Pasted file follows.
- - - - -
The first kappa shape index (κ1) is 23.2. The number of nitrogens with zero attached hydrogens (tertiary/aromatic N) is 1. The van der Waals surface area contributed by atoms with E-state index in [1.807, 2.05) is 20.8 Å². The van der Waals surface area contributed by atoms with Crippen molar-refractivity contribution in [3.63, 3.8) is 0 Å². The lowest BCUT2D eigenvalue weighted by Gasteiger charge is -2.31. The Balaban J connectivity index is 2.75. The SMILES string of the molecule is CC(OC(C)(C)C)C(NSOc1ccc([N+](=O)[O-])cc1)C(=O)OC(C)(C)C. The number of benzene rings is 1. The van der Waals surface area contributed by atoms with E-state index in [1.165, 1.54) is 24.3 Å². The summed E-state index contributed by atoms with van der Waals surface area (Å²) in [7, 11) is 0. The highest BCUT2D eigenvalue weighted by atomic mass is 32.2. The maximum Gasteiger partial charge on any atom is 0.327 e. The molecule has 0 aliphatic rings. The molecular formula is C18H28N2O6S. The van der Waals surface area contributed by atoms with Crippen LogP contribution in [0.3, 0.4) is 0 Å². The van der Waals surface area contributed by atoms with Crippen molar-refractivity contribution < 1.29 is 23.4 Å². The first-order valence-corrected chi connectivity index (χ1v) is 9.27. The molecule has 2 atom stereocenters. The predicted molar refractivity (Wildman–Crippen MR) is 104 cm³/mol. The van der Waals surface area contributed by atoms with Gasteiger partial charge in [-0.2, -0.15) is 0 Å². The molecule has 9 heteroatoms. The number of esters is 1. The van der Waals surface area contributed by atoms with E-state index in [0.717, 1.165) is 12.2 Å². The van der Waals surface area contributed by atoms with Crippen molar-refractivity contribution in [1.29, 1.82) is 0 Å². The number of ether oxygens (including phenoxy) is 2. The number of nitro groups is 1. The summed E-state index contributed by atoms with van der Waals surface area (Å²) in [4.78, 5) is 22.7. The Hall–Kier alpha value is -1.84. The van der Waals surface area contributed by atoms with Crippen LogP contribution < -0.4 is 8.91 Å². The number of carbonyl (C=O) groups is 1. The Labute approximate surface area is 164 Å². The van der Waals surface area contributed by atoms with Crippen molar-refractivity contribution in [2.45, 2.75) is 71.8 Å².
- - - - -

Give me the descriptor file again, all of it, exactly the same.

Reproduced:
The first kappa shape index (κ1) is 23.2. The number of nitrogens with zero attached hydrogens (tertiary/aromatic N) is 1. The van der Waals surface area contributed by atoms with E-state index in [1.807, 2.05) is 20.8 Å². The van der Waals surface area contributed by atoms with Crippen molar-refractivity contribution in [3.63, 3.8) is 0 Å². The lowest BCUT2D eigenvalue weighted by Gasteiger charge is -2.31. The Balaban J connectivity index is 2.75. The SMILES string of the molecule is CC(OC(C)(C)C)C(NSOc1ccc([N+](=O)[O-])cc1)C(=O)OC(C)(C)C. The number of benzene rings is 1. The van der Waals surface area contributed by atoms with E-state index in [1.165, 1.54) is 24.3 Å². The summed E-state index contributed by atoms with van der Waals surface area (Å²) in [7, 11) is 0. The highest BCUT2D eigenvalue weighted by atomic mass is 32.2. The maximum Gasteiger partial charge on any atom is 0.327 e. The molecule has 0 aliphatic rings. The molecular formula is C18H28N2O6S. The van der Waals surface area contributed by atoms with Crippen LogP contribution in [0.3, 0.4) is 0 Å². The van der Waals surface area contributed by atoms with Crippen molar-refractivity contribution < 1.29 is 23.4 Å². The first-order valence-corrected chi connectivity index (χ1v) is 9.27. The molecule has 2 atom stereocenters. The predicted molar refractivity (Wildman–Crippen MR) is 104 cm³/mol. The van der Waals surface area contributed by atoms with Gasteiger partial charge in [-0.2, -0.15) is 0 Å². The molecule has 9 heteroatoms. The number of esters is 1. The van der Waals surface area contributed by atoms with E-state index in [0.717, 1.165) is 12.2 Å². The van der Waals surface area contributed by atoms with Crippen molar-refractivity contribution in [1.29, 1.82) is 0 Å². The number of ether oxygens (including phenoxy) is 2. The number of nitro groups is 1. The summed E-state index contributed by atoms with van der Waals surface area (Å²) in [4.78, 5) is 22.7. The Hall–Kier alpha value is -1.84. The van der Waals surface area contributed by atoms with Crippen LogP contribution < -0.4 is 8.91 Å². The number of carbonyl (C=O) groups is 1. The Labute approximate surface area is 164 Å². The van der Waals surface area contributed by atoms with Crippen molar-refractivity contribution in [2.45, 2.75) is 71.8 Å².